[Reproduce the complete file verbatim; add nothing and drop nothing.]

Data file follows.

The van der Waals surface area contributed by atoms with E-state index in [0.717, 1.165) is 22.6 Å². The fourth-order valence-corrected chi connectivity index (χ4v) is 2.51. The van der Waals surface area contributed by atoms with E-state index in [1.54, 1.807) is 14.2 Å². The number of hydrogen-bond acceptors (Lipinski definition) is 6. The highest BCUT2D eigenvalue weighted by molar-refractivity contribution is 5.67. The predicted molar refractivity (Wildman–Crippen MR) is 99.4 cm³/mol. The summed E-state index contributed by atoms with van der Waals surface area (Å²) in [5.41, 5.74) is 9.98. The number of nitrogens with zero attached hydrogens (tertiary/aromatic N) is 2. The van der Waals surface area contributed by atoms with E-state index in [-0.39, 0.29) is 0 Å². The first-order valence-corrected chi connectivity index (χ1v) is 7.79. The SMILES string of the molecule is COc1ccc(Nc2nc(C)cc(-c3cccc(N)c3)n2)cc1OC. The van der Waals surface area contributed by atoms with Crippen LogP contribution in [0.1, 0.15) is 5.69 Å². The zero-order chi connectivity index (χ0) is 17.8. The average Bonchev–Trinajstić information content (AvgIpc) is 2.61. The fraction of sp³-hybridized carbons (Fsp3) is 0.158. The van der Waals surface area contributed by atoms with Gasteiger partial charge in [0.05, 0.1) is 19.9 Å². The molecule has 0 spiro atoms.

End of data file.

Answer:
The van der Waals surface area contributed by atoms with E-state index in [0.717, 1.165) is 22.6 Å². The fourth-order valence-corrected chi connectivity index (χ4v) is 2.51. The van der Waals surface area contributed by atoms with E-state index in [1.54, 1.807) is 14.2 Å². The number of hydrogen-bond acceptors (Lipinski definition) is 6. The highest BCUT2D eigenvalue weighted by molar-refractivity contribution is 5.67. The predicted molar refractivity (Wildman–Crippen MR) is 99.4 cm³/mol. The summed E-state index contributed by atoms with van der Waals surface area (Å²) in [5.41, 5.74) is 9.98. The number of nitrogens with zero attached hydrogens (tertiary/aromatic N) is 2. The van der Waals surface area contributed by atoms with E-state index in [-0.39, 0.29) is 0 Å². The first-order valence-corrected chi connectivity index (χ1v) is 7.79. The SMILES string of the molecule is COc1ccc(Nc2nc(C)cc(-c3cccc(N)c3)n2)cc1OC. The van der Waals surface area contributed by atoms with Crippen LogP contribution in [0.1, 0.15) is 5.69 Å². The zero-order chi connectivity index (χ0) is 17.8. The average Bonchev–Trinajstić information content (AvgIpc) is 2.61. The fraction of sp³-hybridized carbons (Fsp3) is 0.158. The van der Waals surface area contributed by atoms with Gasteiger partial charge in [0.05, 0.1) is 19.9 Å². The molecule has 0 spiro atoms.